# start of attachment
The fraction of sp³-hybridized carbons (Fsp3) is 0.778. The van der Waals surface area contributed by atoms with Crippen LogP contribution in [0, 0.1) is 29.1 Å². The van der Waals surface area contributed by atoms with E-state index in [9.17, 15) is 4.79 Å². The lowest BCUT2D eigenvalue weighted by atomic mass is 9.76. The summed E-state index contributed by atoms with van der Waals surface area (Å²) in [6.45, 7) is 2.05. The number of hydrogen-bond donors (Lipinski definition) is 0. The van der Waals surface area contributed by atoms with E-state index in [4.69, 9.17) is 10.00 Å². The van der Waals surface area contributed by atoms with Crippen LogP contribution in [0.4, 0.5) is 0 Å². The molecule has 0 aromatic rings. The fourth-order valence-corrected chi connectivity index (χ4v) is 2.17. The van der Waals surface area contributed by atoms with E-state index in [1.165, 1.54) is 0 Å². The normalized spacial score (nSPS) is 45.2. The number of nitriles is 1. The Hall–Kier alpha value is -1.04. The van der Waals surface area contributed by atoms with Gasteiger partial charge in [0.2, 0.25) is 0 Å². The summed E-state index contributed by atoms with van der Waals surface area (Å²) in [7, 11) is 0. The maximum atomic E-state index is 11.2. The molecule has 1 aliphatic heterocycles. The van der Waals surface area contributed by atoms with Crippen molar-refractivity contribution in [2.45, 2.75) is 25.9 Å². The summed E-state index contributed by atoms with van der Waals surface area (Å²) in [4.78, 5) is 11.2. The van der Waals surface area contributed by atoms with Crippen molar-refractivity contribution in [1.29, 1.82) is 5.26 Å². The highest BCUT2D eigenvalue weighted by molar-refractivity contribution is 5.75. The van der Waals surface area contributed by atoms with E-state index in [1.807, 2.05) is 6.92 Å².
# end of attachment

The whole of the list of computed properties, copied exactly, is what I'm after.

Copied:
The fraction of sp³-hybridized carbons (Fsp3) is 0.778. The van der Waals surface area contributed by atoms with Crippen LogP contribution in [0, 0.1) is 29.1 Å². The van der Waals surface area contributed by atoms with E-state index in [9.17, 15) is 4.79 Å². The lowest BCUT2D eigenvalue weighted by atomic mass is 9.76. The summed E-state index contributed by atoms with van der Waals surface area (Å²) in [6.45, 7) is 2.05. The number of hydrogen-bond donors (Lipinski definition) is 0. The van der Waals surface area contributed by atoms with E-state index in [4.69, 9.17) is 10.00 Å². The van der Waals surface area contributed by atoms with Crippen LogP contribution in [0.4, 0.5) is 0 Å². The molecule has 0 aromatic rings. The fourth-order valence-corrected chi connectivity index (χ4v) is 2.17. The van der Waals surface area contributed by atoms with E-state index in [1.165, 1.54) is 0 Å². The normalized spacial score (nSPS) is 45.2. The number of nitriles is 1. The Hall–Kier alpha value is -1.04. The van der Waals surface area contributed by atoms with Gasteiger partial charge in [0.2, 0.25) is 0 Å². The summed E-state index contributed by atoms with van der Waals surface area (Å²) in [7, 11) is 0. The maximum atomic E-state index is 11.2. The molecule has 1 aliphatic heterocycles. The van der Waals surface area contributed by atoms with Crippen molar-refractivity contribution in [2.45, 2.75) is 25.9 Å². The summed E-state index contributed by atoms with van der Waals surface area (Å²) in [4.78, 5) is 11.2. The van der Waals surface area contributed by atoms with Crippen molar-refractivity contribution in [1.29, 1.82) is 5.26 Å². The highest BCUT2D eigenvalue weighted by molar-refractivity contribution is 5.75. The van der Waals surface area contributed by atoms with E-state index in [1.807, 2.05) is 6.92 Å².